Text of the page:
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J Gynecol Oncol. 2014 Oct;25(4):282-286. English. Original Article. https://doi.org/10.3802/jgo.2014.25.4.282
Singh V , Parashari A , Gupta S , Sodhani P , Sehgal A .
Division of Clinical Research, Institute of Cytology and Preventive Oncology, Noida, India. singhveena52@yahoo.co.in
Abstract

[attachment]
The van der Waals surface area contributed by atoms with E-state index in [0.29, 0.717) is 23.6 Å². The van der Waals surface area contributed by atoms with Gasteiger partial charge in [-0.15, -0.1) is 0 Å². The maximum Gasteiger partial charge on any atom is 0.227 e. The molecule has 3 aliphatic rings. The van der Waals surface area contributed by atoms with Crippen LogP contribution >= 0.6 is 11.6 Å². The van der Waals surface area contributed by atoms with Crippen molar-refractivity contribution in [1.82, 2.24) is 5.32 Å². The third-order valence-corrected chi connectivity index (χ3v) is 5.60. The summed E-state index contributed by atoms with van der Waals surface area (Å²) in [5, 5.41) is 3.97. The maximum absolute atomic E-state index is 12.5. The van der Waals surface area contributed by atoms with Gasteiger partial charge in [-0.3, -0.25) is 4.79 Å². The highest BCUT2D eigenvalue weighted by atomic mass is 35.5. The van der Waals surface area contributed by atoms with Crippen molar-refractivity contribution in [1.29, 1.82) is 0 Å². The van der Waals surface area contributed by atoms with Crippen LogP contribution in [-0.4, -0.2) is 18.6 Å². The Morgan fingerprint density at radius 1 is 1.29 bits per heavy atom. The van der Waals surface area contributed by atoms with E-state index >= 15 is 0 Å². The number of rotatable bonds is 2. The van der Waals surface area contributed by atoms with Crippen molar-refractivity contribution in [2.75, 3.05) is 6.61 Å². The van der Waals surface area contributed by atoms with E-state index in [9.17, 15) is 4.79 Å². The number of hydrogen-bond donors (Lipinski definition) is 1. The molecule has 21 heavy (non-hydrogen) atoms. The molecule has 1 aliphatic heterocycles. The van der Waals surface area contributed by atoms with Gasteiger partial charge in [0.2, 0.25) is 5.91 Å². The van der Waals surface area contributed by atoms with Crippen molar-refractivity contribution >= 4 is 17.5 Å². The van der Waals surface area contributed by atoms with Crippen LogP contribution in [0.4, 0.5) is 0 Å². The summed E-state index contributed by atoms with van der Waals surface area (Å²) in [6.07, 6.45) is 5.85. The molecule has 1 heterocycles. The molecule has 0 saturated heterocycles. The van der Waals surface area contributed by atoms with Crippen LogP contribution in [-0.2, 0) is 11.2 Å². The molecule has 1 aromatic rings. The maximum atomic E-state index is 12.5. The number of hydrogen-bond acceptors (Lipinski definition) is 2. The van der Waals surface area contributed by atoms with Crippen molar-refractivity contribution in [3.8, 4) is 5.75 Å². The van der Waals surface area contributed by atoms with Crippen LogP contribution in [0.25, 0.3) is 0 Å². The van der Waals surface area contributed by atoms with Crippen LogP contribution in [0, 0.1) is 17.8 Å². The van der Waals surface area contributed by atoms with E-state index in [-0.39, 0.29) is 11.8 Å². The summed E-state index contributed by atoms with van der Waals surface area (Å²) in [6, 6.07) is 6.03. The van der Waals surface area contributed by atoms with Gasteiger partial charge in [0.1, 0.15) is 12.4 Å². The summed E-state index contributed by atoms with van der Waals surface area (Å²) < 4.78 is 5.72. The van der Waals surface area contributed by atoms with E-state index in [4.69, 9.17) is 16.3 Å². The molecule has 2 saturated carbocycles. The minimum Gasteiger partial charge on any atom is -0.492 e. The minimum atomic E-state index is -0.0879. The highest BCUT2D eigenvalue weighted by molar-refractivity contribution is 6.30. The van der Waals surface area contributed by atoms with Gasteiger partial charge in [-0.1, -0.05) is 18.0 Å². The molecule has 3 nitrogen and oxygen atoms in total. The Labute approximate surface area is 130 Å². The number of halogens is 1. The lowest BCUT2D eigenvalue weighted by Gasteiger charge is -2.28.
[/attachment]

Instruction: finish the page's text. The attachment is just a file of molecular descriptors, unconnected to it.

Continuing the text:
OBJECTIVE: To assess the performance of a low cost magnifying device (Magnivisualizer) compared to a standard optical colposcope for detection of precancerous and cancerous lesions of the uterine cervix. METHODS: A total of 659 consecutive symptomatic women attending a gynecologic outpatient clinic underwent unaided visual inspection followed by cytology, visual inspection of the cervix using 5% acetic acid (VIA), and VIA under magnification (VIAM) with the Magnivisualizer. All women, independently of test results, were referred for colposcopic examination. Colposcopic-directed biopsies were obtained from all positive lesions and compared to positive VIAM cases. RESULTS: The detection rate for VIA positive lesions was 12% (134/659), while it was 29% for VIAM positive lesions (191/659). The sensitivities of detection of cervical intraepithelial neoplasia (CIN) 2 and higher lesions were 61.7% for VIA, 88.3% for VIAM, and 86.7% for colposcopy, with a specificity of 58.5% for VIA, 55.8% for VIAM, and 90.4% for colposcopy. The performance of colposcopy and VIAM was moderate (kappa, 0.48; 95% confidence interval [CI], 0.41 to 0.54) for detection of CIN 1 and higher lesions and excellent (kappa, 0.87; 95% CI, 0.82 to 0.94) for detection of CIN 2 and higher lesions. CONCLUSION: In low resource settings, where colposcopic facilities are not available at the community level, a simple low-cost, handheld Magnivisualizer can be considered a valid option for detection of cervical precancerous and cancerous lesions. However, it cannot replace traditional colposcopy because it has a low specificity that results in many unnecessary biopsies.

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